Prof. Dr. Tøve Fjeld, Agricultural University of Norway, As/Oslo.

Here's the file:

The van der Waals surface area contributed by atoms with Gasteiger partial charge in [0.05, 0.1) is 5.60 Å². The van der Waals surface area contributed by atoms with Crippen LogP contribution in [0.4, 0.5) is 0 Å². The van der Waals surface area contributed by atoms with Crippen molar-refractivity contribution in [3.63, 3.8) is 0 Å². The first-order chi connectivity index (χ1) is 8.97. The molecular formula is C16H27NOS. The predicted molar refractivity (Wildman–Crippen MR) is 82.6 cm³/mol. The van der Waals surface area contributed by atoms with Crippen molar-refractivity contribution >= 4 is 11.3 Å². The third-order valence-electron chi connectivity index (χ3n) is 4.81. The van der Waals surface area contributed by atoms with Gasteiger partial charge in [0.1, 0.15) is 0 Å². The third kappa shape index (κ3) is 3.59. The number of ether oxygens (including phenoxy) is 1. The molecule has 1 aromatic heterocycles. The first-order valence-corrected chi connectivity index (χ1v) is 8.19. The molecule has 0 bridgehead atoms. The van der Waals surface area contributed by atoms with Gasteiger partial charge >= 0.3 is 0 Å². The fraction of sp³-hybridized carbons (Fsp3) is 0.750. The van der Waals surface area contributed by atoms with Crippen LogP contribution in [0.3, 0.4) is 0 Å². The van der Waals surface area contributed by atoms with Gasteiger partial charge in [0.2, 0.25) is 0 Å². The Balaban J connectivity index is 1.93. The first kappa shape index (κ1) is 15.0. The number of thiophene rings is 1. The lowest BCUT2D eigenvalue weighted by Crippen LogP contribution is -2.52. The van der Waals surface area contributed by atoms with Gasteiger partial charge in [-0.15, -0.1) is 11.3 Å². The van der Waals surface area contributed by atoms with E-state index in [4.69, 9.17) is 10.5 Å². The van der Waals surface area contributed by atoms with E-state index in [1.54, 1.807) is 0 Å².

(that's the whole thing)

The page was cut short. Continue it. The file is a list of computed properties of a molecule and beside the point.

A modern lifestyle presents us with a new situation in terms of psychological perspectives on our health. The study of the effect which our environment has on us is called ‘environmental psychology’. Studies in this field have clearly shown that our environment has a significant effect on our sense of wellbeing, our emotional stability and our stress limits. They have shown that nature as encountered in parks, open spaces and forests leads to reduced stress. This raises the question: Why does nature have this effect? One explanation for this appears to be provided by the concept of “psychological identity”. It is not just the physical body that must ensure that we can live and survive in the wilds, but also mankind’s psychological component. It is claimed that we switch on an ‘automatic pilot’ when we walk – for example – in the woods, that deep within us we have some kind of inherited consciousness which recognises nature and the natural elements as something familiar. On the other hand, when we are in an unfamiliar environment, we use a great deal of mental energy to ensure that a certain distance is maintained. Download PDF